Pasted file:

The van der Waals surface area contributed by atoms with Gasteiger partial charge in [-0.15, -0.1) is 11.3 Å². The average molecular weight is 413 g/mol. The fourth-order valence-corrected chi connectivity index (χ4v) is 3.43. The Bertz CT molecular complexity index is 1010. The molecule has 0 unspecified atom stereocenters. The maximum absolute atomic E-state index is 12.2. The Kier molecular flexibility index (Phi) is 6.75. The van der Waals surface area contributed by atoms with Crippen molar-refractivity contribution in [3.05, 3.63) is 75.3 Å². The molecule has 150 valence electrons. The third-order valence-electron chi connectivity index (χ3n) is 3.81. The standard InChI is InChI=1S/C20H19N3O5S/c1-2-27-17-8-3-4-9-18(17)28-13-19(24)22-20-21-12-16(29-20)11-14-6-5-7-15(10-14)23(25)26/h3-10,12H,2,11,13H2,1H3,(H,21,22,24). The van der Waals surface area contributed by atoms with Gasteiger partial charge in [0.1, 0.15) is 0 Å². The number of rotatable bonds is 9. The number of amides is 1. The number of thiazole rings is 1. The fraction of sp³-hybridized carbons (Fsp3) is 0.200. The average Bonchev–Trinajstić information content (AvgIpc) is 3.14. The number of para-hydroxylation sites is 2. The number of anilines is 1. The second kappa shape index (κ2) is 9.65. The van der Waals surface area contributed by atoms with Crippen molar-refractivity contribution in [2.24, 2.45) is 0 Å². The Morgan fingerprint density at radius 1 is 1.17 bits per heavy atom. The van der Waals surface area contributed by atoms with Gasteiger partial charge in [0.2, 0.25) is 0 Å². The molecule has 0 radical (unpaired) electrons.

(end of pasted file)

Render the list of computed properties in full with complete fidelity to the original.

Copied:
The van der Waals surface area contributed by atoms with Gasteiger partial charge in [-0.15, -0.1) is 11.3 Å². The average molecular weight is 413 g/mol. The fourth-order valence-corrected chi connectivity index (χ4v) is 3.43. The Bertz CT molecular complexity index is 1010. The molecule has 0 unspecified atom stereocenters. The maximum absolute atomic E-state index is 12.2. The Kier molecular flexibility index (Phi) is 6.75. The van der Waals surface area contributed by atoms with Crippen molar-refractivity contribution in [3.05, 3.63) is 75.3 Å². The molecule has 150 valence electrons. The third-order valence-electron chi connectivity index (χ3n) is 3.81. The standard InChI is InChI=1S/C20H19N3O5S/c1-2-27-17-8-3-4-9-18(17)28-13-19(24)22-20-21-12-16(29-20)11-14-6-5-7-15(10-14)23(25)26/h3-10,12H,2,11,13H2,1H3,(H,21,22,24). The van der Waals surface area contributed by atoms with Gasteiger partial charge in [0.1, 0.15) is 0 Å². The number of rotatable bonds is 9. The number of amides is 1. The number of thiazole rings is 1. The fraction of sp³-hybridized carbons (Fsp3) is 0.200. The average Bonchev–Trinajstić information content (AvgIpc) is 3.14. The number of para-hydroxylation sites is 2. The number of anilines is 1. The second kappa shape index (κ2) is 9.65. The van der Waals surface area contributed by atoms with Crippen molar-refractivity contribution in [2.24, 2.45) is 0 Å². The Morgan fingerprint density at radius 1 is 1.17 bits per heavy atom. The van der Waals surface area contributed by atoms with Gasteiger partial charge in [0.2, 0.25) is 0 Å². The molecule has 0 radical (unpaired) electrons.